Hogan’s whimsical first novel weaves together the stories of two British assistants, one of whom works for a publisher in the 1970s and the other who, in the present day, works for an unusual elderly gentleman who has dedicated himself to assembling a room full of “a sad salmagundi” of 40 years’ worth of detritus lost or abandoned by its owners.
In the '70s, imaginative young Eunice escapes from a dull life into a job with the charming Bomber, who runs an old-school publishing house where he picks only books of which he is personally fond while trying to avoid the manuscripts sent to him by his shrewish sister, Portia. Forty years later, Laura, awash in Prozac and alcohol after dumping her caddish husband, lands at the door of Anthony, the titular “keeper of lost things.” Soon after she's hired, Anthony dies, leaving her the house and the responsibility of uniting the lost things with their former owners. She finds herself involved not only with the project, but with the estate’s appealing gardener; a mysterious young woman with Down syndrome and psychic abilities; and a peevish ghost. The two storylines entwine with the short stories Anthony has written about the former owners of his objects, most of which turn out to be surprisingly on target and all of which add a welcome dash of sorrow and disappointment to what otherwise starts to turn into a rather conventional romance. While the villainous Portia, who writes novels with plots plagiarized from Jane Austen and J.K. Rowling, quickly grows wearisome, the other characters have spunk and wit to spare, and if the plot requires considerable suspension of disbelief, Hogan’s writing has the soothing warmth of the cups of cocoa and tea her characters regularly dispense.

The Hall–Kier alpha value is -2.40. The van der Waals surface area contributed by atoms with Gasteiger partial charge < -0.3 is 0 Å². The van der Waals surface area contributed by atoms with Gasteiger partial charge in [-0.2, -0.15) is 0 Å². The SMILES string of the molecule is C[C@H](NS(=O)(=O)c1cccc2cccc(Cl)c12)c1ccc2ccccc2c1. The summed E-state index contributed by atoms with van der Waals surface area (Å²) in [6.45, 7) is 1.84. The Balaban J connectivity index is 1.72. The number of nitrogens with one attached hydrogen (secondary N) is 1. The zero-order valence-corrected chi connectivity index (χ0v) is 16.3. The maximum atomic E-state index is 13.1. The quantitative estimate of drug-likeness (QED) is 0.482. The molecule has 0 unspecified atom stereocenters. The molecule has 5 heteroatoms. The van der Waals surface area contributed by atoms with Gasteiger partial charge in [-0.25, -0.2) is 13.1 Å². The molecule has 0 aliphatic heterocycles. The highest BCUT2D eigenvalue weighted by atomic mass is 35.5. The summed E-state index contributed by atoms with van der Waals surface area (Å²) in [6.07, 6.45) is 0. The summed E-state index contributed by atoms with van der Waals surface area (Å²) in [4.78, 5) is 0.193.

Readers looking for some undemanding, old-fashioned storytelling with a sprinkling of magic will find it here.